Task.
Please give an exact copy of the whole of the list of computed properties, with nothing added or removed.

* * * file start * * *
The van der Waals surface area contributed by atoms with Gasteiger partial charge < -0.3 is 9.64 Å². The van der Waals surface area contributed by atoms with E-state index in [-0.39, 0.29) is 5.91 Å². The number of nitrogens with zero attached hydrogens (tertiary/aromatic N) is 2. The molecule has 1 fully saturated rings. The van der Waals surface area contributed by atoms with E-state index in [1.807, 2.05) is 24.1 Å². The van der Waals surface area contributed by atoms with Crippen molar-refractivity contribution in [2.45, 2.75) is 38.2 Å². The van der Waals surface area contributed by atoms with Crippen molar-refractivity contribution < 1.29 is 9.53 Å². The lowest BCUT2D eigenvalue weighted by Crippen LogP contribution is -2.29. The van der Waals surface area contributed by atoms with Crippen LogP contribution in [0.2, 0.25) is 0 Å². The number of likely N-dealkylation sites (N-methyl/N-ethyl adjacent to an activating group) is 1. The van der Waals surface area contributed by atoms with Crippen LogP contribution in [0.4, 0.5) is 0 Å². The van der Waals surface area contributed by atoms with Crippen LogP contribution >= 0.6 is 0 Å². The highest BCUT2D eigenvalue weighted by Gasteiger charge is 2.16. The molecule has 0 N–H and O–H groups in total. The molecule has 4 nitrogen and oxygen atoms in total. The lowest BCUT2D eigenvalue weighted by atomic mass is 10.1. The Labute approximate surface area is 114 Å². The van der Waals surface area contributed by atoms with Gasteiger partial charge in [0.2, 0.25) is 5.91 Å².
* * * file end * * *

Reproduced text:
The van der Waals surface area contributed by atoms with Gasteiger partial charge < -0.3 is 9.64 Å². The van der Waals surface area contributed by atoms with E-state index in [-0.39, 0.29) is 5.91 Å². The number of nitrogens with zero attached hydrogens (tertiary/aromatic N) is 2. The molecule has 1 fully saturated rings. The van der Waals surface area contributed by atoms with E-state index in [1.807, 2.05) is 24.1 Å². The van der Waals surface area contributed by atoms with Crippen molar-refractivity contribution in [2.45, 2.75) is 38.2 Å². The van der Waals surface area contributed by atoms with Crippen molar-refractivity contribution < 1.29 is 9.53 Å². The lowest BCUT2D eigenvalue weighted by Crippen LogP contribution is -2.29. The van der Waals surface area contributed by atoms with Crippen LogP contribution in [0.2, 0.25) is 0 Å². The number of likely N-dealkylation sites (N-methyl/N-ethyl adjacent to an activating group) is 1. The van der Waals surface area contributed by atoms with Crippen LogP contribution in [0.4, 0.5) is 0 Å². The van der Waals surface area contributed by atoms with Crippen LogP contribution >= 0.6 is 0 Å². The highest BCUT2D eigenvalue weighted by Gasteiger charge is 2.16. The molecule has 0 N–H and O–H groups in total. The molecule has 4 nitrogen and oxygen atoms in total. The lowest BCUT2D eigenvalue weighted by atomic mass is 10.1. The Labute approximate surface area is 114 Å². The van der Waals surface area contributed by atoms with Gasteiger partial charge in [0.2, 0.25) is 5.91 Å².